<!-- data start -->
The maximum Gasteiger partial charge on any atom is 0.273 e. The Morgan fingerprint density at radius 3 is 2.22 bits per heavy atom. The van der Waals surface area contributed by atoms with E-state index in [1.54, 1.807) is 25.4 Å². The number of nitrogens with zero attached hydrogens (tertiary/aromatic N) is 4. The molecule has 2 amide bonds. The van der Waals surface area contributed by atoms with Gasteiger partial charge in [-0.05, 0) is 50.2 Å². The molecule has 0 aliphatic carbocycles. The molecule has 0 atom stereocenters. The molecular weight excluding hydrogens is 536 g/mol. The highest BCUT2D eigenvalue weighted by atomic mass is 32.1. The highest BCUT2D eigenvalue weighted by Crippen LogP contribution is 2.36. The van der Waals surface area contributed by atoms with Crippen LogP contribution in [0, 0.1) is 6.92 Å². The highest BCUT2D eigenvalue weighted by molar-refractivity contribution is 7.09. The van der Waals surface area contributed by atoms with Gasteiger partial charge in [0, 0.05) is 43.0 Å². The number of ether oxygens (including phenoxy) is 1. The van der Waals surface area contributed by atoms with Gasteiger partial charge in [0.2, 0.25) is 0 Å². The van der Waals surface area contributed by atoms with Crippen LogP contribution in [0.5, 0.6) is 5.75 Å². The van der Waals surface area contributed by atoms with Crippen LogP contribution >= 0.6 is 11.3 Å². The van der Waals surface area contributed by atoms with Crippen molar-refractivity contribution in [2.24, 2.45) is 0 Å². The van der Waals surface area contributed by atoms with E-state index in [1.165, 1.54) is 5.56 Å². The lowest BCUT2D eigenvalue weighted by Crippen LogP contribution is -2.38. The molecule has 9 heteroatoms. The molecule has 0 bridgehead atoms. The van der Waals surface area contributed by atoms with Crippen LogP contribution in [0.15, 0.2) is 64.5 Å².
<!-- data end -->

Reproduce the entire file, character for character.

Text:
The maximum Gasteiger partial charge on any atom is 0.273 e. The Morgan fingerprint density at radius 3 is 2.22 bits per heavy atom. The van der Waals surface area contributed by atoms with E-state index in [1.54, 1.807) is 25.4 Å². The number of nitrogens with zero attached hydrogens (tertiary/aromatic N) is 4. The molecule has 2 amide bonds. The van der Waals surface area contributed by atoms with Gasteiger partial charge in [-0.05, 0) is 50.2 Å². The molecule has 0 aliphatic carbocycles. The molecule has 0 atom stereocenters. The molecular weight excluding hydrogens is 536 g/mol. The highest BCUT2D eigenvalue weighted by atomic mass is 32.1. The highest BCUT2D eigenvalue weighted by Crippen LogP contribution is 2.36. The van der Waals surface area contributed by atoms with Crippen LogP contribution in [0, 0.1) is 6.92 Å². The highest BCUT2D eigenvalue weighted by molar-refractivity contribution is 7.09. The van der Waals surface area contributed by atoms with Gasteiger partial charge in [0, 0.05) is 43.0 Å². The number of ether oxygens (including phenoxy) is 1. The van der Waals surface area contributed by atoms with Gasteiger partial charge in [0.2, 0.25) is 0 Å². The van der Waals surface area contributed by atoms with Crippen LogP contribution in [0.5, 0.6) is 5.75 Å². The van der Waals surface area contributed by atoms with Crippen LogP contribution >= 0.6 is 11.3 Å². The van der Waals surface area contributed by atoms with Crippen molar-refractivity contribution in [2.24, 2.45) is 0 Å². The van der Waals surface area contributed by atoms with E-state index in [1.165, 1.54) is 5.56 Å². The lowest BCUT2D eigenvalue weighted by Crippen LogP contribution is -2.38. The molecule has 9 heteroatoms. The molecule has 0 bridgehead atoms. The van der Waals surface area contributed by atoms with Crippen LogP contribution in [0.15, 0.2) is 64.5 Å².